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VIFF 2010, Day 5: Eleven Hours Inside Granville 7's Theatre 7

The skies were overcast, the rains fell in little droplets and then only sporadically. Yet how would VanRamblings know what was going on in the outside world when we found ourselves comfortably sequestered inside the Empire Granville 7's largest screening room (that'd be the Visa Screening Room / Theatre 7) from 10 a.m. til 9 p.m., where we saw four different films which we admired to varying degree but none more 'likeable' than ...

Korea's Man From Nowhere

The Man From Nowhere (Grade: A): A Korean take on American films like The Professional and Man on Fire, Korea's redemptive mob action movie, The Man From Nowhere, does have a taciturn 'last principled male hero' setting out to rescue a young girl, but everything else about this propulsive film is utterly original and compellingly watchable, an irresistible sub-genre revenge flick that emerges as the must-see film at this year's Festival. Evocative, suspenseful, lushly appointed and glossily designed as the film may be, as director Lee Jeong-Beom and cinematographer Lee Tae-Yoon set about to unravel the film's web of layers of evil, it's the film's brooding sympathetic hero's (Won Bin) warm, humane interplay with marvelously fresh and natural child actress Kim Sae-ron that pulls you into the film, holding you in its grip for its entire two-hour running time. Easy to see why The Man From Nowhere is Korea's top-grossing film this year. Plays again, Wed., Oct. 6 @ 6:20pm, Gr 7, Th3, & Sat., Oct. 9 @ 10:30am, Gr7, Th7.

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Although we weren't quite as enraptured with the three remaining films we saw on Monday, we were nonetheless delighted and happy to have spent 11 hours watching first-rate foreign cinema inside the Empire Granville 7.

Poetry (Grade: B): This South Korea-based Cannes' Best Screenplay winner represented a decidedly slower change-of-pace after our first screening, but Poetry enthralled as it told its story of Mija (Yun Jung-hee), a sixty-
something woman raising her deadbeat 16-year-old grandson while working as a maid and personal assistant to a stroke-ridden elderly man. That the 139 minutes just flew by is testament to Yun Jung-hee's captivating performance, and Lee Changdong's directorial skill. Addressing the issues of grief and guilt in the wake of tragedy (the repeated gang rape of the grandson's classmate, and the fallout from the girl's suicide), Poetry is far from florid filmmaking, but rather offers the viewer a haunting yet liberating portrait of female agency overcoming institutionalized male aggression. There's a final screening of Poetry Thurs., Oct. 7 @ 8:45 pm, Park Theatre.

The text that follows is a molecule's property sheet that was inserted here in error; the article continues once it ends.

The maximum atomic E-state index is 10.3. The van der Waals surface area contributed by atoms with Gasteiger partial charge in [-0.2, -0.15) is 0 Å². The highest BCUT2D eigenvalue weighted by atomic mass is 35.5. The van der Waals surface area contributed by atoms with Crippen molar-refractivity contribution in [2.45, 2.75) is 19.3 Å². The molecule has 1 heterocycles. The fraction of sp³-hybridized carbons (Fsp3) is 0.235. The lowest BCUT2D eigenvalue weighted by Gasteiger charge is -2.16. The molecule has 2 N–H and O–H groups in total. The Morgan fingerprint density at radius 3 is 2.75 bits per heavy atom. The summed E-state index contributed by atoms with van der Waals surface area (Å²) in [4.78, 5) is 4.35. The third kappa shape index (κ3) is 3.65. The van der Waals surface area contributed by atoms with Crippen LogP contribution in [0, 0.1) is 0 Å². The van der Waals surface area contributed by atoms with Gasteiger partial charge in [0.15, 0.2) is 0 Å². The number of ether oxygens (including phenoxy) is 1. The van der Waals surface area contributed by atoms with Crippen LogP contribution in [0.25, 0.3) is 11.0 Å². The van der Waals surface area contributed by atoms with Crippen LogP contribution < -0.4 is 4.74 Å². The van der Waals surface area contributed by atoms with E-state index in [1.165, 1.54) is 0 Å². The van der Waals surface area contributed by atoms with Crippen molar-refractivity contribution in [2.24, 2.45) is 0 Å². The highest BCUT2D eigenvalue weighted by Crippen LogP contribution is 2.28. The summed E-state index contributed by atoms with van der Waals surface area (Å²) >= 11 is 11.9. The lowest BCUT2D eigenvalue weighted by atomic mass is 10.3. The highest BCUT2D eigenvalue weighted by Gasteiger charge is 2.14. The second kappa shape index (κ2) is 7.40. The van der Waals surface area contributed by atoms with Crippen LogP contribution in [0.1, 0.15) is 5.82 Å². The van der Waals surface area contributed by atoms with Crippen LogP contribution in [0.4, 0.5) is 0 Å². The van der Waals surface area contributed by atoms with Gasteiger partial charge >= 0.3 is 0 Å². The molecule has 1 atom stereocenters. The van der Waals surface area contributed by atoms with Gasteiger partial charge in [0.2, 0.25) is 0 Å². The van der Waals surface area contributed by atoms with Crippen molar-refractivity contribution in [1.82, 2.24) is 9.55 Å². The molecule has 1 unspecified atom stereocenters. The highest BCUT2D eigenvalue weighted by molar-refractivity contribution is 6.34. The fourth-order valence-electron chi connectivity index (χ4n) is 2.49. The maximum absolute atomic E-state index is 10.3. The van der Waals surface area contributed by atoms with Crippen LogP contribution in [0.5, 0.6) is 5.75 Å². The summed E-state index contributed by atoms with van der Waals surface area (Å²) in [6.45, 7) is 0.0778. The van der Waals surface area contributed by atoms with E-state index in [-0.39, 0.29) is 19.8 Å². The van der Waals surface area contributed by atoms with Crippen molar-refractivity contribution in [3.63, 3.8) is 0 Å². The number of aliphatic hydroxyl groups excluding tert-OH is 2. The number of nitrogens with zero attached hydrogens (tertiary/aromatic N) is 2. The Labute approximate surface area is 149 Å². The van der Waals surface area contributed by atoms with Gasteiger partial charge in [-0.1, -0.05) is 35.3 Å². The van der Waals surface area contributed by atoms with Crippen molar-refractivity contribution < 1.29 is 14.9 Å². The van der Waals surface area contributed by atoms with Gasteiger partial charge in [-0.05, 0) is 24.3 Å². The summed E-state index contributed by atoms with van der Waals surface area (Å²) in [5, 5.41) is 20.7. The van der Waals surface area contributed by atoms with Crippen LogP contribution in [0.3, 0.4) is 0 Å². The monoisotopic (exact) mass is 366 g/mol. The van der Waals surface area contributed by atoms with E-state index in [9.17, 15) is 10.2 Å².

Biutiful (Grade: B-): Co-winner of the Best Actor award at Cannes this year, there's no question that Javier Bardem's central performance as Uxbal, a crook with a conscience operating in the back alleys and underground factories of Barcelona, represents tour-de-force acting, but there's a remorseless, cloying aspect to the film that — despite Uxbal's tender and spiritually transcendent relationship with his two kids, Ana (Hanaa Bouchaib) and Mateo (Guillermo Estrella), and how that helps to pull us into the film — with its overheated screenplay involving the accidental but still preventable death of more than 20 migrant workers; Uxbal's terrifically volatile relationship with the kids' boozy, bipolar mother, Marambra (Maricel Alvarez); the film's whispery dialogue; the Senegalese drug dealers and the fallout from a police bust; Uxbal's ill health and how that impacts ... well, for this viewer at least, it was all a little too much. Clearly, other critics disagree with our disparaging take, though, including RopeofSilicon's Brad Brevet, ScreenDaily's Jonathan Romney, and Cinematical's Joe Utichi. Although, there are no more VIFF screenings planned, as Biutiful has been picked up for North American distribution by Roadside Attractions, it'll be back in the theatres relatively soon, so you can catch it then if you're of a mind.

And as our final salutary screening of the day we stayed in Theatre 7 for ...

Kawasaki's Rose (Grade B): Prolific Czech director Jan Hrebejk's (Divided We Fall) latest political drama addresses the weighty subject of Czechs coming to terms with their collaborationist past under communism. A consummate director of actors, none of the performers let Hrebejk down. Martin Huba, who plays a respected university prof and former clinical psychiatrist famous for standing up to the communist regime in the past, his loving, supportive wife (Daniela Kolárová), grown daughter, Lucie (Lenka Vlásaková) and her restless teen daughter (Anna Siminová), as well as Petra Hrebícková, are all excellent. These are people you actually want to spend some time with. Sad to say, there are no more VIFF screenings.

Posted by Raymond Tomlin at October 5, 2010 1:32 AM in VIFF 2010


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